IN RE: the Claim of Chad COOL

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Supreme Court, Appellate Division, Third Department, New York.

IN RE: the Claim of Chad COOL, Appellant, v. TP BRAKE & MUFFLER, INC., et al., Respondents. Workers' Compensation Board, Respondent.

Decided: May 22, 2003

Before:  CARDONA, P.J., MERCURE, PETERS, CARPINELLO and LAHTINEN, JJ. Fallon & Fallon L.L.P., Syracuse (Megan M. Fallon of counsel), for appellant. Hinman, Howard & Kattell L.L.P., Binghamton (Alex C. Dell of counsel), for TP Brake & Muffler, Inc. and another, respondents.

Appeal from a decision of the Workers' Compensation Board, filed October 30, 2001, which ruled, inter alia, that apportionment applied to claimant's workers' compensation award.

Claimant, an automobile mechanic, injured his lower back the morning of August 14, 1997 while he was fixing the rear brakes of a bus.   He continued to work thereafter.   On August 15, 1997 and August 16, 1997, he participated in a two-day demolition derby.   Although claimant continued to work following this event, he sought medical treatment on August 20, 1997.   He stopped working on September 2, 1997 and subsequently filed a claim for workers' compensation benefits.   Following a hearing, a Workers' Compensation Law Judge (hereinafter WCLJ), among other things, established the case for accident, notice and causal relationship and awarded benefits without prejudice to apportionment.   The employer's workers' compensation carrier appealed this decision noting that the medical evidence adduced at the hearing did not indicate that claimant's physicians were aware of his participation in the demolition derby.   The Workers' Compensation Board, among other things, directed further development of the record on this issue as it had a direct bearing on apportionment.   Following further proceedings, the WCLJ declined to find apportionment and made final awards.   The Board disagreed and, in addition to modifying the WCLJ's decision in other respects, apportioned claimant's disability 40% to the August 14, 1997 incident and 60% to the demolition derby.   Claimant appeals.

 Initially, we note that “[a]pportionment in workers' compensation cases is an issue of fact for the Board's determination” (Matter of Krebs v. Town of Ithaca, 293 A.D.2d 883, 883, 741 N.Y.S.2d 303 [2002];  see Matter of McCloskey v. Marriott Corp., 290 A.D.2d 671, 671, 735 N.Y.S.2d 666 [2002] ).   Such a determination will be upheld if supported by substantial evidence (see Matter of Bruno v. Kelly Temp. Serv., 301 A.D.2d 730, 731, 753 N.Y.S.2d 550 [2003] ).   Based upon our review of the record, we find that the medical evidence presented at the continued hearing constitutes substantial evidence supporting the Board's finding of apportionment.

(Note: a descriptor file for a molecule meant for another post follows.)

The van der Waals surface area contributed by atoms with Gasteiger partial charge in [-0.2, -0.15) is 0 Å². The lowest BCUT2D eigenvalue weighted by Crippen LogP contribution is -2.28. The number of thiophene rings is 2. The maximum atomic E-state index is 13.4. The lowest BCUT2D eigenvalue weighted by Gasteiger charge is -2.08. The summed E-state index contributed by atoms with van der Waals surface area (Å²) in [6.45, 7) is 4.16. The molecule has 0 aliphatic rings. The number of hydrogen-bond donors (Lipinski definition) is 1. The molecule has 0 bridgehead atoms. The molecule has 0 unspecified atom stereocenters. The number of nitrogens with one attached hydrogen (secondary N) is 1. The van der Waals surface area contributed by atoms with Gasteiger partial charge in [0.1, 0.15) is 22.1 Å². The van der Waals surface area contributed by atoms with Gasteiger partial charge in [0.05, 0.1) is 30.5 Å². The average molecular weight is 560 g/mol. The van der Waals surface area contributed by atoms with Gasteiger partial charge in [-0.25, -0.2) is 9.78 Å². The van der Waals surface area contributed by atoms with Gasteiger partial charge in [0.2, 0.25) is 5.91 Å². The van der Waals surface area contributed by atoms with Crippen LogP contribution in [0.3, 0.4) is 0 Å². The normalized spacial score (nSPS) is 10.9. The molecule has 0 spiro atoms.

Claimant's treating physician, Mathew Ulahannan, testified that he first saw claimant after the August 14, 1997 incident on August 20, 1997, at which time claimant was complaining of pain radiating down his lower left extremity.   He stated that a CAT scan revealed that claimant had a bulging disc at L4-L5 which he related to the August 14, 1997 incident.   He stated, however, that claimant did not disclose his participation in the demolition derby until after the fourth or fifth treatment and he did not know the details of the derby.   Moreover, he indicated that he did not know whether the herniated disc was present before the derby or if claimant's back condition was related to the derby.   Notably, Ulahannan deferred to the opinion of the neurosurgeon who examined claimant on the question of apportionment.

 Ronald Naumann, the neurosurgeon, testified that he first examined claimant on December 15, 1997 at which time he discovered that claimant had a herniated lumbar disc which he believed was causally related to the work-related accident of August 14, 1997.   He stated, however, that claimant did not reveal that he had participated in the demolition derby, but that he became aware of this after his examination.   Based upon this new information, and claimant's testimony that he did not experience pain in his legs immediately after the August 14, 1997 incident but, according to Ulahannan, did at the time he visited Ulahannan on August 20, 1997, Naumann opined that 40% of claimant's disability was attributable to the work-related incident of August 14, 1997 and 60% was attributable to the demolition derby events.   Significantly, no other medical evidence was presented to contradict Naumann's opinion on apportionment.   Given that the Board is “entitled to assess the credibility of witnesses * * * and to weigh the medical evidence and draw appropriate inferences therefrom” (Matter of MacKenzie v. Management Recruiters, 271 A.D.2d 822, 824, 706 N.Y.S.2d 247 [2000], lv. denied 95 N.Y.2d 768, 721 N.Y.S.2d 605, 744 N.E.2d 141;  see Matter of Kozlowski v. Howard Sober, Inc., 234 A.D.2d 725, 727 [1996] ), we find no reason to disturb its decision in view of the record before us.   We have considered claimant's remaining contention and find it to be without merit.

ORDERED that the decision is affirmed, without costs.



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